Four changes to the constitution tabled by opposition parties are likely to touch a hurdle after they were stopped by a Palang Pracharath MP. In view of this, Paiboon Nititawan, the Palang Pracharath Party’s deputy leader and list MP, sent a letter to Chuan Leekpai, president of parliament, on Monday. He argued in the letter that the four bills could be illegal because some of the MPs who signed to support them also supported another charter-amendment bill recently submitted by the opposition on 17 Aug.
The previous bill entails setting up a drafting committee for a Constitution which has already been put on the agenda for the conference. Mr Paiboon had already ruled against such redundancies by the Constitutional Court in its Order No.5/2563 at the end of January.
Mr Chuan said some issues had initially been noticed in three of the opposition ‘s four motions on Monday but they were not linked to Mr Paiboon ‘s argument. Signatures from certain MPs who signed the bills with what was in their records are not clear. A test will be made to verify whether any individuals have signed on behalf of others, he added.
Mr Chuan stated, on Mr Paiboon ‘s comment, that the four bills were not duplicate. While the bills aim at amending the constitution, the substance is not the same as in the two previous bills. Therefore they can all be signed by an MP and their assistance will not be deemed redundant, he added. When asked if the four bills would be put on hold if a majority of MPs signed to submit the petition to the Constitutional Court, Mr Chuan said the bills have yet to be put on the agenda.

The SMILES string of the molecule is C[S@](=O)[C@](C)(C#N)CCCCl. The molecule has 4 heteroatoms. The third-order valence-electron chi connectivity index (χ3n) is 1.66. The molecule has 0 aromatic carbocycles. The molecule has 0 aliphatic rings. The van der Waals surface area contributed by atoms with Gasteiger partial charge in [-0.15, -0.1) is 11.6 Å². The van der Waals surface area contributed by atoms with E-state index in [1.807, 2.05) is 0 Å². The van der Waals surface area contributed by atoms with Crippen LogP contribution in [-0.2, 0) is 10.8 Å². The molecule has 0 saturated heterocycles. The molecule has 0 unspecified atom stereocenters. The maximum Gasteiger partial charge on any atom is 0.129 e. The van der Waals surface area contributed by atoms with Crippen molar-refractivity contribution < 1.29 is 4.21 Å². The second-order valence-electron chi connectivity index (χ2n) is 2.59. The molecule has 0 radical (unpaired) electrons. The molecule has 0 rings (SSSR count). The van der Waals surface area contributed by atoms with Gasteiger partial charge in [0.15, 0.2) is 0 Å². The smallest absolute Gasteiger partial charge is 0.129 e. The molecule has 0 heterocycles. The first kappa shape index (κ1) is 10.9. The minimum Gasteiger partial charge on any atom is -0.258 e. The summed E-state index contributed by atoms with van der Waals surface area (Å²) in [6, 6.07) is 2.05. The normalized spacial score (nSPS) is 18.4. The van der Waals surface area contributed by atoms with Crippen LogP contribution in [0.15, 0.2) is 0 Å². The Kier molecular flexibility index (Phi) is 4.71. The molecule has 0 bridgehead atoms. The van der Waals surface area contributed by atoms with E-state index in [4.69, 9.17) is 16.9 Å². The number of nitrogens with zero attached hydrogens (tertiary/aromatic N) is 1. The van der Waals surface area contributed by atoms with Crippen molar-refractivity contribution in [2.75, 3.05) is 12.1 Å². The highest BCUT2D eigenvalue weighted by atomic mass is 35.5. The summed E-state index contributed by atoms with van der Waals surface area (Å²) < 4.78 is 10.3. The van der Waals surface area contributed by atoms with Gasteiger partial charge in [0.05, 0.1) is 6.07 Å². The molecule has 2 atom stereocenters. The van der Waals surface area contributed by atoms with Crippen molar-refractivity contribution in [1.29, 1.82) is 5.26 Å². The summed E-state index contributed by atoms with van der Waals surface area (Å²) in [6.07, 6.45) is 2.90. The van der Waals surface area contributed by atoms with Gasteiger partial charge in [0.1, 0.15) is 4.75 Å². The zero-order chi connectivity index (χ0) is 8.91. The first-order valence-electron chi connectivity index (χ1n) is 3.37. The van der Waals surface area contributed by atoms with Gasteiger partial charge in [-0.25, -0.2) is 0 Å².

To date, seven bills have been tabled on changes to the constitution. Two of them are on the creation of a constitution drafting council proposed by Pheu Thai and the coalition parties. They were still on the agenda for the conference, to be addressed late this month.
The remaining five are meant to amend the charter by clause, so that they may take place sooner. They include restricting senators’ right to vote on a prime minister, introducing a free and permanent amnesty for coupmakers in 2014, enabling MPs to join senators in debating and vetoing constitutional reform laws and implementing the electoral structure set out in the 1997 Charter. Move Forward Party proposed one of the five bills but several MPs subsequently withheld their support for it.
The other four had been presented last week by Pheu Thai. A delay in the bills is likely to bode poorly for stability, as demand for reform is increasing beyond Parliament. Youth protests are pressing for the constitution to be revised and the positions of junta-appointed senators are among the concerns they want to see changed as the opposition proposes